The Indian Constitution
The Constitution of India lays down the framework on which Indian polity is run. The Constitution declares India to be a sovereign socialist democratic republic, assuring its citizens of justice, equality, and liberty. It was passed by the Constituent Assembly of India on November 26, 1949, and came into effect on January 26, 1950. India celebrates January 26 each year as Republic Day. It is the longest written constitution of any independent nation in the world, containing 395 articles and 12 schedules, as well as numerous amendments, for a total of 117,369 words in the English language version. Besides the English version, there is an official Hindi translation.
The Constitution lays down the basic structure of government under which the people chose themselves to be governed. It establishes the main organs of government – the executive, the legislature and the judiciary. The Constitution not only defines the powers of each organ, but also demarcates their responsibilities. It regulates the relationship between the different organs and between the people. The Constitution is superior to all other laws of the country. Every law enacted by the government has to be in conformity with the Constitution. The Constitution lays down the national goals of India – The Constitution lays down the Democracy, Socialism and National Integration. It also spells out the Fundamental Rights, Directive Principles and Duties of citizens. The Constituent Assembly of India was the body that framed the constitution of India. The people of India elected the members of the provincial assemblies, who in turn elected the constituent assembly. The first president of the Constituent Assembly was Sachidanand Sinha but later, Rajendra Prasad was elected president of the Constituent Assembly while B. R. Ambedkar was appointed the Chairman of the Drafting Committee. The Constituent Assembly met for 166 days, spread over a period of 2 years, 11 months and 18 days. Its sessions were open to the press and the public. The Constitution of India draws extensively from Western legal traditions in its enunciation of the principles of liberal democracy. It is distinguished from many Western constitutions, however, in its elaboration of principles reflecting aspirations to end the inequities of traditional social relations and enhance the social welfare of the population.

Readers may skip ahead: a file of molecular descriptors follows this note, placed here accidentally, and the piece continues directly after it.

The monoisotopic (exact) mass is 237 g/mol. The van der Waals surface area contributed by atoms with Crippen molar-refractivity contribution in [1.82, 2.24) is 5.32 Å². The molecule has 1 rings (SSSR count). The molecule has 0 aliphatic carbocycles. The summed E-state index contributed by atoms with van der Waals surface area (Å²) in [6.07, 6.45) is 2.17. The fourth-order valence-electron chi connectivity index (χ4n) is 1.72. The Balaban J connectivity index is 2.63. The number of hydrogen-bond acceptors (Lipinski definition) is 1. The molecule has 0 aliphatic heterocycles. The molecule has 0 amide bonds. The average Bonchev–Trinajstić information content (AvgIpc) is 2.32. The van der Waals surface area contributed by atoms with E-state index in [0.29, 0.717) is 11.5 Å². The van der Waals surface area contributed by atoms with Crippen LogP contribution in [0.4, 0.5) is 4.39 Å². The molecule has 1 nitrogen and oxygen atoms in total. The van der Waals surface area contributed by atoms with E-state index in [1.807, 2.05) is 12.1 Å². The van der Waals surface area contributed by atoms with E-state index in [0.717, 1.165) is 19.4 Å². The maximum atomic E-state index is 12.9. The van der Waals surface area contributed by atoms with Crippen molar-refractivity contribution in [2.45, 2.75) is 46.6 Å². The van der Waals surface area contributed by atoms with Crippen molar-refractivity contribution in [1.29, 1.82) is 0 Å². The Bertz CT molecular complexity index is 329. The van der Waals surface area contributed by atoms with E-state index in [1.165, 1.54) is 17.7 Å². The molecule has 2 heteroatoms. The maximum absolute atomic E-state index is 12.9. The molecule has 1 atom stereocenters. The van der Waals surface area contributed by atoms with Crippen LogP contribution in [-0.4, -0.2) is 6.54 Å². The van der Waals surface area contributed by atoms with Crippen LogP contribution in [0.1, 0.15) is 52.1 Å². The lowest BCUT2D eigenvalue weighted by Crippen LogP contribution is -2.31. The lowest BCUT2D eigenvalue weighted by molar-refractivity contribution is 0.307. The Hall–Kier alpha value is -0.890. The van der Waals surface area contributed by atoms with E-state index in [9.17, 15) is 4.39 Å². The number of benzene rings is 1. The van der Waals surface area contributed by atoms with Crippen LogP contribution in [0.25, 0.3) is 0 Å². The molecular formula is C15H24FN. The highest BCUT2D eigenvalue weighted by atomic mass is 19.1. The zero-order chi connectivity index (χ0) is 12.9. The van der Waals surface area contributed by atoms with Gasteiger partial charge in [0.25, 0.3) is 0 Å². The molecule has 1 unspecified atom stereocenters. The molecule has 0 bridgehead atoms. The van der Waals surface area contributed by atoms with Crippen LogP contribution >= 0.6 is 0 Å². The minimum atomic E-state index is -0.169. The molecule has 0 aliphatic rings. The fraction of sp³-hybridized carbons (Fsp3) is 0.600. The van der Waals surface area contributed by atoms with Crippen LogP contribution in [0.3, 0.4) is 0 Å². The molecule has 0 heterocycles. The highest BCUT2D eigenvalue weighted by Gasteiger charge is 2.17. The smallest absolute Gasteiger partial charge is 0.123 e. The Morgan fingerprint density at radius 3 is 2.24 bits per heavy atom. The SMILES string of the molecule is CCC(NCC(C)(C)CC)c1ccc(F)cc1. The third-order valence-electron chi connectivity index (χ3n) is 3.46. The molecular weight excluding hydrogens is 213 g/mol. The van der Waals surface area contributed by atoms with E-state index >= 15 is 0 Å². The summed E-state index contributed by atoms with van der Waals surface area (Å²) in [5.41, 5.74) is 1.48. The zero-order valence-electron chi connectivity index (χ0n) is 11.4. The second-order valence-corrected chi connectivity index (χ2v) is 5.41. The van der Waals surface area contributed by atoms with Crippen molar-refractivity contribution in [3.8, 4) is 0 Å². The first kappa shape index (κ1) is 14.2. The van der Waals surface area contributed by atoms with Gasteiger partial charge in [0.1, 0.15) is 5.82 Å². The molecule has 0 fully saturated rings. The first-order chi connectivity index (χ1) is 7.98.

According to constitutional scholar Granville Austin, probably no other nation’s constitution “has provided so much impetus toward changing and rebuilding society for the common good.” Since its enactment, the constitution has fostered a steady concentration of power in the hands of the central government – especially the Office of the Prime Minister. This centralization has occurred in the face of the increasing assertiveness of an array of ethnic and caste groups across Indian society. Increasingly, the government has responded to the resulting tensions by resorting to the formidable array of authoritarian powers provided by the Constitution.
However, a new assertiveness shown by the Supreme Court and the Election Commission suggests that the remaining checks and balances among the country’s political institutions are resilient and capable of supporting Indian democracy. Furthermore regional parties are gaining popularity at the expense of national parties which has led to coalition governments at the centre. As a consequence, power is becoming more decentralised. The Constitution in its final form owes much to a number of different principles from various other Constitutions. Directive Principles empower government to bring social justice by way of creating exceptions to Fundamental rights. Indian constitution is Federal in normal circumstances while unitary in Emergency.